Although Beck’s efforts did not create a viable population, a similar introduction on Great Island in New Zealand was more successful. Four goats released by the Marine Department to provide food for castaways grew to 393 over 50 years, causing massive deforestation. Naturalist E.G. Turbott reported the loss of nearly a third of the island’s indigenous species of forest birds, as well as seabirds and small mammals unable to burrow in trampled soil. He dubbed goats “the most evidently destructive of man’s animal satellites.”
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In recent decades, support has grown for eradicating goats and other invasive species from the islands where they have been introduced. However, even a few goats getting left behind can undo an entire eradication effort, and those last few can be difficult to find.
It took more than four years and $6 million to eradicate a population of 79,000 goats from the Galapagos island of Santiago. A third of that money was spent on the last 1,000 goats alone, an effort aided by radio telemetry. “Judas goats,” radio-collared goats released to join existing flocks, can help lead hunters to remnant groups, while collared females in estrus (“Mata Hari goats”) act as bait for solitary males. Successful eradication efforts in northwest Mexico, California, Hawaii, and New Zealand have all relied on these techniques to achieve 100% goat-free islands.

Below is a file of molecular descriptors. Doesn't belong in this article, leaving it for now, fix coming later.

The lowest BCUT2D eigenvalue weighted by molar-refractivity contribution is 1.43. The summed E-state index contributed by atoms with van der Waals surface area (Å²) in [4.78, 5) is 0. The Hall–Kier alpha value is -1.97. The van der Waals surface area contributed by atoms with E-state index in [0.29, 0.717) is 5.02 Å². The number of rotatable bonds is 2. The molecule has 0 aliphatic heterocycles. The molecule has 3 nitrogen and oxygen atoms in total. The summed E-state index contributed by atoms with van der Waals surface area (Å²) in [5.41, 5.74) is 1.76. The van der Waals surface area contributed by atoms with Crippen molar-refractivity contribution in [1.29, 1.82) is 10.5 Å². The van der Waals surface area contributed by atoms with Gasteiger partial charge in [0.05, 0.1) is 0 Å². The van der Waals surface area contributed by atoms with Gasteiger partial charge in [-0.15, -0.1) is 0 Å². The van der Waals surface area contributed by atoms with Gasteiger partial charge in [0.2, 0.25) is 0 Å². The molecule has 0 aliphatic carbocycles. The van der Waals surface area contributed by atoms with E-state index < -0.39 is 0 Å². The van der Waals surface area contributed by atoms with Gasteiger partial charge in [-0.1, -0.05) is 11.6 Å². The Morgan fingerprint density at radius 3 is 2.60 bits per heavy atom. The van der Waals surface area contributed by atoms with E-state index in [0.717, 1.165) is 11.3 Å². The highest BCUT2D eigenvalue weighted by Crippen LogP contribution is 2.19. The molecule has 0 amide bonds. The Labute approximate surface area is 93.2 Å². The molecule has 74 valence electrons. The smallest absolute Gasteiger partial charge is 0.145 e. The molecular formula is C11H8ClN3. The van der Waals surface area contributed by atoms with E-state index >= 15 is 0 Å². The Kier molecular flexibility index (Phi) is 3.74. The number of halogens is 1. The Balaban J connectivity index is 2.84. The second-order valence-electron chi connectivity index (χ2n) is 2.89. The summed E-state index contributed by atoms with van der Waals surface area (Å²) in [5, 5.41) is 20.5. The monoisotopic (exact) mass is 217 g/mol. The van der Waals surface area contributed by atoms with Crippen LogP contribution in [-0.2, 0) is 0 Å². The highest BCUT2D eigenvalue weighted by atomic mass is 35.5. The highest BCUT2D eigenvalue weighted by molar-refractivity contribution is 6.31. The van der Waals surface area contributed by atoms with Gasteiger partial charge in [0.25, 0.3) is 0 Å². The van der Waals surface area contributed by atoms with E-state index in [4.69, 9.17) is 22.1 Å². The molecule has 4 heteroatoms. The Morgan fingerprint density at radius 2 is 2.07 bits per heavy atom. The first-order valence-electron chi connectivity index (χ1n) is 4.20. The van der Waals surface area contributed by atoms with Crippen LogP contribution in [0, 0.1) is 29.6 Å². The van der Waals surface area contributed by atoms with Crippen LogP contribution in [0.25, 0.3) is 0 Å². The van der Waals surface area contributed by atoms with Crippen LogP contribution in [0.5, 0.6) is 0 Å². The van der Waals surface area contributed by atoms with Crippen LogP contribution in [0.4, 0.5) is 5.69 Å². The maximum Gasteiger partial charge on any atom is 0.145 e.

The results are striking. Within a week of eradication on Great Island, “all members of the expedition were impressed by the vigorous growth of young grass and herbs.” Photos from Santiago show fields of packed dirt replaced by undulating grasslands. Eradication, though brutal and expensive, seems to be the only viable solution.
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Today, it’s difficult to argue for maintaining flocks of goats as food for shipwrecked sailors. But what about the time capsule effect? Don’t we risk losing a piece of history by eradicating genetically preserved populations of island goats?
In California’s Channel Islands, the San Clemente Island goat has now been removed from the island that gave it both its name and its distinctive genetics. However, more than 3,000 goats relocated from the island to mainland farms have kept the breed alive. Similar programs have targeted other “heritage breeds,” preserving them in farms and museums worldwide. From the six goats imported by the museum where I once worked, fifteen U.S. breeders now breed Arapawas.
It’s hard not to appreciate goats—for their tenacity, intelligence, and will to survive. After all, we humans share the same traits, and the same destructive power. I, for one, appreciate them most where they do the least damage: as part of our farms and our history.